In case you needed reminding, both China’s equity and fixed-income markets are the world’s second-largest after the US.
Outstanding government, quasi government and corporate bond issuance exceeded $27.4bn (€22.9bn) as of last August, according to the International Capital Markets Association. The equity market hit an all-time high of $10trn in market capitalisation terms last October, as calculated by Bloomberg.
The weighting of China in international equity indices is also now notable, and index inclusion has resulted in strong inflows to Chinese capital markets over recent years. Bond index inclusion is ongoing – with Bloomberg Barclays having completed its 20-month integration process and FTSE Russell starting its three-year process later this year.
Huge numbers of investors – retail and institutional – now hold passive exposure to China through global and emerging market indices.
China’s private-equity market is also the world’s third-largest, with $60bn in additional capital deployed in 2019, according to Bain. Fundraising for private-equity firms in China grew at a compounded annual rate of 29% between 2009 and 2019.
Writing in a Preqin report last year, Bao Fan, founder of China Renaissance Group, noted that the internet economy was equivalent to 16% of total GDP and was growing at an impressively higher clip than the rest of the Chinese economy.
Short-video platforms like Douyin (known in the West as TikTok) represent a consequential new business model with over 400m daily viewers, averaging an hour or more of usage. Video bloggers like Li Ziqi or Li Jiaqi – aka the King of Lipstick – generate significant ecommerce revenue; Douyin is integrated with the e-commerce platform TaoBao (known in the West as Alibaba.com).
It remains to be seen whether more institutional investors will carve out dedicated allocations to Chinese assets in their portfolios given the sheer size of its markets.
The UK’s Coal Pension Trustees’ China allocation includes private equity, China A-shares and other listed Chinese companies. APG, in addition to private markets exposure and as we explore in this issue, has a three-year track record in a dedicated China A-shares mandate co-managed with Guangzhou-based E Fund Management and is in active talks with at least one large institutional investor to co-invest. The size and liquidity of the A-share market means the strategy is ripe for expansion; bringing more investors on board will also leverage the influence of APG and E Fund in terms of corporate engagement.
For APG deputy CIO Ronald van Dijk, investing in China is a skill-set in its own right, due to market microstructure, governance, language and cultural issues.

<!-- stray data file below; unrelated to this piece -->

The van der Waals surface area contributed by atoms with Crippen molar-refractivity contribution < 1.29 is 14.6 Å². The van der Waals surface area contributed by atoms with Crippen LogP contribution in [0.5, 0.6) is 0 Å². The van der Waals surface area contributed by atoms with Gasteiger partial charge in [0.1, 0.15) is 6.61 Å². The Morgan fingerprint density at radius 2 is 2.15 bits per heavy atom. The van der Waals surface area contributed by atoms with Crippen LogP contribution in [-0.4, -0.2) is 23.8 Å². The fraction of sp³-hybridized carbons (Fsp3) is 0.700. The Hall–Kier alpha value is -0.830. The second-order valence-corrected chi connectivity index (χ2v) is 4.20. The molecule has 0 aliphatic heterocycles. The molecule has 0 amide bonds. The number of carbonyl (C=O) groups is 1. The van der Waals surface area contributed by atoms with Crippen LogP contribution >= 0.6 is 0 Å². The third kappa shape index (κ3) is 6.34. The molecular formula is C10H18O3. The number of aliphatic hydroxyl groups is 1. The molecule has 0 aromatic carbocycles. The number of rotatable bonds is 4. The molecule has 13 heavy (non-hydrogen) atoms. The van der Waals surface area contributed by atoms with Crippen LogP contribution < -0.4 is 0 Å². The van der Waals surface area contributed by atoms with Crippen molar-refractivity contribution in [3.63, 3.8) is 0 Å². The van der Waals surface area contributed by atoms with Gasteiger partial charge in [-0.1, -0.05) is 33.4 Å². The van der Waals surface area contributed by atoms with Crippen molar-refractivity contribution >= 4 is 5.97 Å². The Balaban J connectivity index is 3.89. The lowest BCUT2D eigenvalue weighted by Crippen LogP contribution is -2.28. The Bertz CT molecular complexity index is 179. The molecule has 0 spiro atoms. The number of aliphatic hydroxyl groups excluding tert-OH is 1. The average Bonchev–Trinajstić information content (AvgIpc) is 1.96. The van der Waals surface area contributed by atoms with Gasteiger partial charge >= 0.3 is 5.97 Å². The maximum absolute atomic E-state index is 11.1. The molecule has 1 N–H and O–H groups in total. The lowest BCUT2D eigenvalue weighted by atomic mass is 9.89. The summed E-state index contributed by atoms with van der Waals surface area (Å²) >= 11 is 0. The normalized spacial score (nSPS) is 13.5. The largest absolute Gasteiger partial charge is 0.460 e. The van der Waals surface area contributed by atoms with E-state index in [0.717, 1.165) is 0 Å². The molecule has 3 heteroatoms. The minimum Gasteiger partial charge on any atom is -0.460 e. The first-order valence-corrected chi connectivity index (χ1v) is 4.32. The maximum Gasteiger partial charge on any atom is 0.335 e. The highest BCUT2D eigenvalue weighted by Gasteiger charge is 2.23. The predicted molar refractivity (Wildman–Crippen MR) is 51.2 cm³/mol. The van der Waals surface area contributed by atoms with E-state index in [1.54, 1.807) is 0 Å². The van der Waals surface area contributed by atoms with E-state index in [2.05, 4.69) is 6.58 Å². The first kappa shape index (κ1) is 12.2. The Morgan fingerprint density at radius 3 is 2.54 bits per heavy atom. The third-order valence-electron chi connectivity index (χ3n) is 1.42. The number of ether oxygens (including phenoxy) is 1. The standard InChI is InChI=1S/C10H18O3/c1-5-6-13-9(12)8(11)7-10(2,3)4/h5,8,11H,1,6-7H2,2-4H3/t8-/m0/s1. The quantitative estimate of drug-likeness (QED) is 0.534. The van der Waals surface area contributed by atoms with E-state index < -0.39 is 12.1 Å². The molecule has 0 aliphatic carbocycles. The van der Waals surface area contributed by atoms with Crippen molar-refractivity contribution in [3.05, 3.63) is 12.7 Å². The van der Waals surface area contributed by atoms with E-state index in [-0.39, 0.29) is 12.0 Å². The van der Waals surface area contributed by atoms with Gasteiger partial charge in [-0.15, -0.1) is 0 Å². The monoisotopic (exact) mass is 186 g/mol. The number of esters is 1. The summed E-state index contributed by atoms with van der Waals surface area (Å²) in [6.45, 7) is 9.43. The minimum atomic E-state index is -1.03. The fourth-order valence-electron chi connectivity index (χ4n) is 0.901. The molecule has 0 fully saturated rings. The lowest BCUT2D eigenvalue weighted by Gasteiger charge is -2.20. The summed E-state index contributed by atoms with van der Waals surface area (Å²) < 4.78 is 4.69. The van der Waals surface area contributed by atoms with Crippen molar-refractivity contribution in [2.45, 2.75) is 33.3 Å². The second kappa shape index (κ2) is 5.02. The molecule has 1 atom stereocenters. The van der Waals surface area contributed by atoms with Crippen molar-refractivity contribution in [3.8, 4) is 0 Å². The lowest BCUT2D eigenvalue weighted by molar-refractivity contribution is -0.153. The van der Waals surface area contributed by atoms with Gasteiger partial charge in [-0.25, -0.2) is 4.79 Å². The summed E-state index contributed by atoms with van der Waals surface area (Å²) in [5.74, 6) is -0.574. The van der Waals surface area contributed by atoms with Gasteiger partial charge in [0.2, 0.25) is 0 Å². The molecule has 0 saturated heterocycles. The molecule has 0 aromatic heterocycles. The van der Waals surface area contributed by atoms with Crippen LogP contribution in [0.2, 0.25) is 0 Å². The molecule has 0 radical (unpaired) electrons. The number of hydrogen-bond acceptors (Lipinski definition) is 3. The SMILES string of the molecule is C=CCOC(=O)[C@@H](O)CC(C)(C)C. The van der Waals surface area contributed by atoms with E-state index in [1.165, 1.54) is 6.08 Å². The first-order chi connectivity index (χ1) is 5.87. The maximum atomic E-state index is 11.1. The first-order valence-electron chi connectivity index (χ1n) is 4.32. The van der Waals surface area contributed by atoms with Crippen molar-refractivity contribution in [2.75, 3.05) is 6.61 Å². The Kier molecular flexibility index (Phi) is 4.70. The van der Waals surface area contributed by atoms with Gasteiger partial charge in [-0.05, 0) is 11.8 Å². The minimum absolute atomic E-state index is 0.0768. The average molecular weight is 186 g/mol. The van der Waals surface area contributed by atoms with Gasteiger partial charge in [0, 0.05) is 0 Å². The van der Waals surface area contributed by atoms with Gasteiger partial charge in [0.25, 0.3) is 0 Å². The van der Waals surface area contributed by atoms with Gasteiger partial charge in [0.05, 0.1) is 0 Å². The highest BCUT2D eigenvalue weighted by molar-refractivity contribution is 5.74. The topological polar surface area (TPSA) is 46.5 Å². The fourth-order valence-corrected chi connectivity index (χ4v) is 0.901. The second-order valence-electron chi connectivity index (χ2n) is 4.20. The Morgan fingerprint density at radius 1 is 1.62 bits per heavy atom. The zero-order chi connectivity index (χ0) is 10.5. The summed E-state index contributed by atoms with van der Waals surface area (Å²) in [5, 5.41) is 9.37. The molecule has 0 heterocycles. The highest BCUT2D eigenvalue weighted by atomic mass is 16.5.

ESG, an integral component in APG’s investment process, is also a fertile area of exploration. It is being embraced by central government in detailed reporting strictures, and in listings requirements by exchanges.
Given the sheer volume of China listed companies, AI – including machine learning and natural language processing – will be a key component for successful integration of ESG in China investment processes.
At a government level and with COP26 slated for later this year, China’s commitment to peak emissions by 2030 and net-zero emissions by 2060 is remarkable, as are signs of co-operation between China and the EU on the Green Taxonomy. Investors and NGOs will doubtless keep a close eye on the integrity of such frameworks.
Of course, investing in China is not without its risks, including those of a political and regulatory nature, as seen in last year’s abortive IPO of Ant Group.
Political and trade tensions have dominated the news flow on China in recent months and years, with genuine concerns about governance and human rights in Hong Kong and Xinjiang.
Despite these concerns, the picture on the ground is less strained. As the data provider Refinitiv noted recently, notwithstanding the possible retreat of some Chinese companies from their US listings, China continued to open its capital markets infrastructure during the pandemic and shows no signs of retreating from this course.
Goldman Sachs, Morgan Stanley and Credit Suisse are among the banks that have taken advantage of new rules allowing them to take majority stakes in their mainland China securities joint ventures.
For China, integration in global capital markets is also clearly in its long-term interest. So despite the talk of a new cold war between China and the West, few Western institutions or investors – other perhaps than the very largest public or sovereign entities – show any significant signs of scaling back their investment in Chinese securities or indeed their overall engagement in the market.
Some might be cagey about scaling up their involvement for the time being at least, but for others the risk/return prospects are hard to ignore.
Liam Kennedy, Editor